Health care reform is near and dear to my heart, both as a provider and as a patient. The national situation, where 40 million Americans either have no health insurance or bad health insurance, is an abomination. Under Obama, it looks like some kind of reform is going to happen now. I've been wondering about some more obscure aspects of the system.
The Senate Health, Education, Labor, Pensions (HELP) committee has released an outline of its latest proposal for for health care reform. I just found the bill on their web site. It's 615 pages, so I don't think I'll be reading it between clients. I skimmed over it, and didn't see what I was looking for.
I was specifically looking for reform of programs that have health insurance components, such as:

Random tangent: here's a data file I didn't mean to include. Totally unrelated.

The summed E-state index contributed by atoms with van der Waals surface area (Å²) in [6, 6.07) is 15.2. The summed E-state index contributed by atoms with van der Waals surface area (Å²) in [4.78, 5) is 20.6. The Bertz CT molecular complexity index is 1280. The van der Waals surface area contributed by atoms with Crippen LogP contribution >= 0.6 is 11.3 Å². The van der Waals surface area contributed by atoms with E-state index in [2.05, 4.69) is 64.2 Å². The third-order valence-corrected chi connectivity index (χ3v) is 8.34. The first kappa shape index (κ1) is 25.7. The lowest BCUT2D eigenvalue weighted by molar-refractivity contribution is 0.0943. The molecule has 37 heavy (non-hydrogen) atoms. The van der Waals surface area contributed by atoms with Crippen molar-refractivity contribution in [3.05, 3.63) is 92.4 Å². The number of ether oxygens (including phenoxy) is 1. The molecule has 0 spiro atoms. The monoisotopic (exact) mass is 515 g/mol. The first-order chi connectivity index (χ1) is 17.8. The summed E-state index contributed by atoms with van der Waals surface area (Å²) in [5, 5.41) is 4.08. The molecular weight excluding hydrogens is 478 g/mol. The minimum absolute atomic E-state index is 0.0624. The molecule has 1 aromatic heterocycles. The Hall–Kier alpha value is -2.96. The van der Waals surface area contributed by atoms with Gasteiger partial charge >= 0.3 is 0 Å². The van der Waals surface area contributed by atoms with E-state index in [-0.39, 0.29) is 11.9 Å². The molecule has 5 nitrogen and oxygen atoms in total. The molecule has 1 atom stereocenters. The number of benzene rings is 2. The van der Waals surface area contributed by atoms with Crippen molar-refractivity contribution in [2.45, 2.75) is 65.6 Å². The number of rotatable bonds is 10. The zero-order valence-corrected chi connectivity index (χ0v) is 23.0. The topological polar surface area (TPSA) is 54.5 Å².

- Worker's (or Workman's) Compensation insurance;
- Motor vehicle insurance;
- Medical malpractice insurance;
- Homeowner's, renter's and business liability insurance; and
- Product liability insurance.
So, for example, a worker injured on the job is compensated by the employer for his or her injury through Worker's Compensation. Injuries from slipping on a wet floor at the supermarket are paid by the supermarket's liability insurance. An injury caused by a defective product is paid for by product liability insurance. Here's the critical thing: While the person's initial claim may be covered quickly by the insurance company, escalating costs are fought vigorously. The only thing an injured person can do is hire a lawyer.